Culling of endangered wolves increases poaching, contrary to arguments otherwise
New research challenges the argument that legalized hunting helps prevent poaching.
Navigating the delicate balance between what’s good for man and what’s good for wildlife is a negotiation fraught with wildly varying opinions. In this regard, wolves and their protection have been a hot topic of controversy in the United States. After being all but wiped out in the Lower 48, conservation efforts have slowly brought their numbers back – but rulings on their protective status have flip-flopped all over the place as various groups’ interests have prevailed. Wolves are part of this country’s wildlife heritage and future, but wolves also kill livestock. Whatever side of the fence one stands on, however, it’s important to at least know the impact that government decisions have on the situation.
Large carnivores like wolves and bears are often victims of poaching; a common line of thinking when determining policy is that legalized hunting can curb the illegal hunting. It is often argued that such is the case; it is commonly cited as the reason to justify substantial culling of recovering and still fragile populations. With this in mind, two researchers decided to look at whether or not removing protection from wolves – which opens the way for controlled hunting – decreases illegal hunting.
Their conclusion? Using data from Michigan and Wisconsin, they found that allowing wolf culling was more likely to increase poaching than reduce it.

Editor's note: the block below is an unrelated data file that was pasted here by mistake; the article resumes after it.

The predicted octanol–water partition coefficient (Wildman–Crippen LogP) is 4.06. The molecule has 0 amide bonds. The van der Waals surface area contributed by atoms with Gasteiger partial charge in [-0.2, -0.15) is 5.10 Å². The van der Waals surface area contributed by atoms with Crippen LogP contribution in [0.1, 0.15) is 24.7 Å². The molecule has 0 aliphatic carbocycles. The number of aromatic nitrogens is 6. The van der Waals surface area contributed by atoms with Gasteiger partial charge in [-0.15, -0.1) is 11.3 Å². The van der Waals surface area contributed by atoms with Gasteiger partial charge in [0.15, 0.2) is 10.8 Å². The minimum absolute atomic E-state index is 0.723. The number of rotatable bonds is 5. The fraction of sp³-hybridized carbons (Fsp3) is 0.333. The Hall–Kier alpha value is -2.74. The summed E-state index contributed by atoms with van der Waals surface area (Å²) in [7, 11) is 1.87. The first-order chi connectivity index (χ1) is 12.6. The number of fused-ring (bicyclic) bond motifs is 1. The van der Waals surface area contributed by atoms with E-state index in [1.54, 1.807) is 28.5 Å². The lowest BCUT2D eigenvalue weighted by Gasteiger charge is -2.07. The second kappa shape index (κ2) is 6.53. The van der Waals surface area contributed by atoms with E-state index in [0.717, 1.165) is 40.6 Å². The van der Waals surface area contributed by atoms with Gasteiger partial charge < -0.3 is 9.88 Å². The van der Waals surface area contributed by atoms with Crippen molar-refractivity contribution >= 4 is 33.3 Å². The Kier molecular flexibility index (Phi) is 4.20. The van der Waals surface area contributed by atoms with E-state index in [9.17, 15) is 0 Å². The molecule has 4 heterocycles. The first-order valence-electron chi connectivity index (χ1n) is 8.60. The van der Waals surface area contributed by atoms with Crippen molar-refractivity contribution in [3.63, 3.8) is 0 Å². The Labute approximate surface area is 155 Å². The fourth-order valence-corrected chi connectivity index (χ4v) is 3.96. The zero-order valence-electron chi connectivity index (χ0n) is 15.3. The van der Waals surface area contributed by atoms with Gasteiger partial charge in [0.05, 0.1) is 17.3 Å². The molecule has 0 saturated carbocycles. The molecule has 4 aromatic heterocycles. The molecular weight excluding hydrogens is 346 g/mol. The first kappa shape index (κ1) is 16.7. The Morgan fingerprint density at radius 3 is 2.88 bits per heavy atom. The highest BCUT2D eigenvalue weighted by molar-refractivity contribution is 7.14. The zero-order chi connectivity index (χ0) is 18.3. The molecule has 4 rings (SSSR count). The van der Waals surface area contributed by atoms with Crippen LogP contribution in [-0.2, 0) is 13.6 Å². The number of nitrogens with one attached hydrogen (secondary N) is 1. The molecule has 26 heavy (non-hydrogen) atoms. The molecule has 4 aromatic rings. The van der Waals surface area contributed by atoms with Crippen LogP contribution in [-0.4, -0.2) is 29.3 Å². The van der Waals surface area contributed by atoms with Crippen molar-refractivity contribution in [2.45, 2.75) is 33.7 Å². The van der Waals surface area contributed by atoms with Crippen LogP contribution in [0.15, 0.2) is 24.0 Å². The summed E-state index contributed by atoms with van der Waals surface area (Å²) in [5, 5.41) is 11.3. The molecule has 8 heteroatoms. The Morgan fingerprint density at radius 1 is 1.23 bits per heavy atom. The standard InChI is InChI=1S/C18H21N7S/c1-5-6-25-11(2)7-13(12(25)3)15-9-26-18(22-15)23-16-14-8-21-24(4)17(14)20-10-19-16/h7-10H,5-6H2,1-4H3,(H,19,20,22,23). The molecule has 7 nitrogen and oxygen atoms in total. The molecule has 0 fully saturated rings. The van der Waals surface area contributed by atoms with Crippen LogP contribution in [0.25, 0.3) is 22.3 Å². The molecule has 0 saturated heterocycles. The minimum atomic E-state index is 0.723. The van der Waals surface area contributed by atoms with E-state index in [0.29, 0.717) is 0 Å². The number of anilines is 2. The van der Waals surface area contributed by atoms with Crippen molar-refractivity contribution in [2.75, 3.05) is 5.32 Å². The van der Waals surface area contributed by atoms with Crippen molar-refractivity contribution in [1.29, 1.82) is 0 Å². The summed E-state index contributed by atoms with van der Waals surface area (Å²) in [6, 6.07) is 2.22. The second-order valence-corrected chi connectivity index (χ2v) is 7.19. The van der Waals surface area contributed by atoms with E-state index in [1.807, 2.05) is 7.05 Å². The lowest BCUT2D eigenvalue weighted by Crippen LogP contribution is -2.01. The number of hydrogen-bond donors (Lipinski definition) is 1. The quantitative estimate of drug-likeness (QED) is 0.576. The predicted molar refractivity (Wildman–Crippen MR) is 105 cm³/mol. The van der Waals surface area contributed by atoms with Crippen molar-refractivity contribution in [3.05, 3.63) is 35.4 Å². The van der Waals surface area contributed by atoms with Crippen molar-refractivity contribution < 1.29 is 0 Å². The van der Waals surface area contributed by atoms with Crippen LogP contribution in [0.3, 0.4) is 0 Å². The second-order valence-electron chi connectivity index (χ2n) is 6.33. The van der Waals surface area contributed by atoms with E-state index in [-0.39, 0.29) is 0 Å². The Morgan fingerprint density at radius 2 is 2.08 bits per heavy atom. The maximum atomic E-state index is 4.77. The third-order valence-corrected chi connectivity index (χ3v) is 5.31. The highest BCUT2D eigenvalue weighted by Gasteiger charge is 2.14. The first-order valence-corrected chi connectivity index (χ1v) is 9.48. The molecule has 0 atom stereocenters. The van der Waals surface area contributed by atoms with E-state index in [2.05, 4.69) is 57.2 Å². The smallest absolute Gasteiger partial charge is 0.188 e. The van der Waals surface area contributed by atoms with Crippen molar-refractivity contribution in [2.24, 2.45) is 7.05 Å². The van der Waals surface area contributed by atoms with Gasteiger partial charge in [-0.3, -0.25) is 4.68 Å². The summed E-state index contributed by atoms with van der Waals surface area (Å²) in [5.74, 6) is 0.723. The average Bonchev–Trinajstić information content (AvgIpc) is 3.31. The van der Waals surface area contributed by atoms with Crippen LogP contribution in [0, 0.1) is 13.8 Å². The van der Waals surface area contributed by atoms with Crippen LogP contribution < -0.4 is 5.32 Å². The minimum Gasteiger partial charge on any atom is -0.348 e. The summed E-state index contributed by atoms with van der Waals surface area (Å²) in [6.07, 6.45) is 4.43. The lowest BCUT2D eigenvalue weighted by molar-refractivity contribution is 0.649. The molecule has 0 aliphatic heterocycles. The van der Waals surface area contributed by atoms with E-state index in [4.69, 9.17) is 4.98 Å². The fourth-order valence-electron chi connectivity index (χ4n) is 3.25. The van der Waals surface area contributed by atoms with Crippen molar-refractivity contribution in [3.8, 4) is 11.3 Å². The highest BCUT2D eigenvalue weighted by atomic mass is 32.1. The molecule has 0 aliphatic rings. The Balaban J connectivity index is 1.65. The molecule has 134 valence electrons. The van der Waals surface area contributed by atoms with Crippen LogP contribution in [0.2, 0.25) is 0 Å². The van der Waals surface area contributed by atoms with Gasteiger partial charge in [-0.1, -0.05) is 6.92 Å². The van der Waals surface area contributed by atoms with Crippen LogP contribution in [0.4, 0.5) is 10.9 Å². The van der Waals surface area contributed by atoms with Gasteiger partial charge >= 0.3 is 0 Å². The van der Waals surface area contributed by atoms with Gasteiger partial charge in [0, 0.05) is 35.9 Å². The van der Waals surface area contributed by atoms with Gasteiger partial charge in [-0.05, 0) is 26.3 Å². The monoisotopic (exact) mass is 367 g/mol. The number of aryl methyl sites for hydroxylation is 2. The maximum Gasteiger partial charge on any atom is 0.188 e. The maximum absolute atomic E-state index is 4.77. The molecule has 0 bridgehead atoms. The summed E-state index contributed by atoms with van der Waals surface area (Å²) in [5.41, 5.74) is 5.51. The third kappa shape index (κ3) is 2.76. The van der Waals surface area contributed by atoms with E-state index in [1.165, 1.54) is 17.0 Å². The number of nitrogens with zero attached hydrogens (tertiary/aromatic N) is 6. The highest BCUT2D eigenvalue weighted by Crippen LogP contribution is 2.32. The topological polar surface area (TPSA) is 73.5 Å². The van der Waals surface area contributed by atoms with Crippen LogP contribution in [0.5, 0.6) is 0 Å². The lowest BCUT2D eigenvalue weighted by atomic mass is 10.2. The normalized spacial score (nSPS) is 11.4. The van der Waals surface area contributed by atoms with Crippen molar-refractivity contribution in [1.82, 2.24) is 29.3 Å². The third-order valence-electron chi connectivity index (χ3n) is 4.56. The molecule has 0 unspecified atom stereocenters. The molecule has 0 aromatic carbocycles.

“The claim that legalizing culling or hunting will reduce poaching has become a fundamental issue for the conservation and management of large carnivores in human-dominated landscapes,” write authors Dr. Guillaume Chapron from Swedish University of Agricultural Sciences and Dr. Adrian Treves from the University of Wisconsin-Madison. The authors describe culling as "government implementation of wolf killing, specifically by live-trapping wolves and then shooting them."
In their new paper, published in Proceedings B Royal Society, the team shows that allowing wolf culling was significantly more likely to increase poaching than reduce it.
“In light of our results, we find this recommendation has no support. Indeed, liberalizing killing appears to be a conservation strategy that may achieve the opposite outcome than that intended.”
The team focused on Wisconsin and Michigan because the two states have had changes in wolf policies that made them valuable for studying wolf population dynamics, which the researchers looked at for the years from 1995 to 2012.
Wolves were completely hunted in both states by the 1950s, as in, none left. With conservation efforts they recolonized Wisconsin by 1978 and Michigan by 1989. From 1979 to April 2003, Wisconsin wolves were classified as federally endangered but the classification changed in the following years. The Wisconsin population grew from 0 to at least 815 by 2012 and the Michigan population grew from 0 to 587 by 2011.
The paper concludes that when a government allows the killing of a protected species, the perceived value of the species is tainted. “Liberalizing wolf culling may have sent a negative message about the value of wolves or that poaching prohibitions would not be enforced,” the authors note. Which makes sense – if the government says it’s OK to kill wolves, the nuances of "why" can be lost.
"The historical trend has been steady relaxation of protection for endangered wolves reversed periodically by federal court decisions," say the researchers. "In the first federal court case relating to permits to kill endangered wolves, the US government argued one should allow culling to prevent rampant poaching. The first federal judge rejected the idea and drew an analogy that the government wanted to allow shoplifting to avoid looting. We have now shown that allowing shoplifting promoted looting."
You can watch this video made by the scientists that helps to explain the research: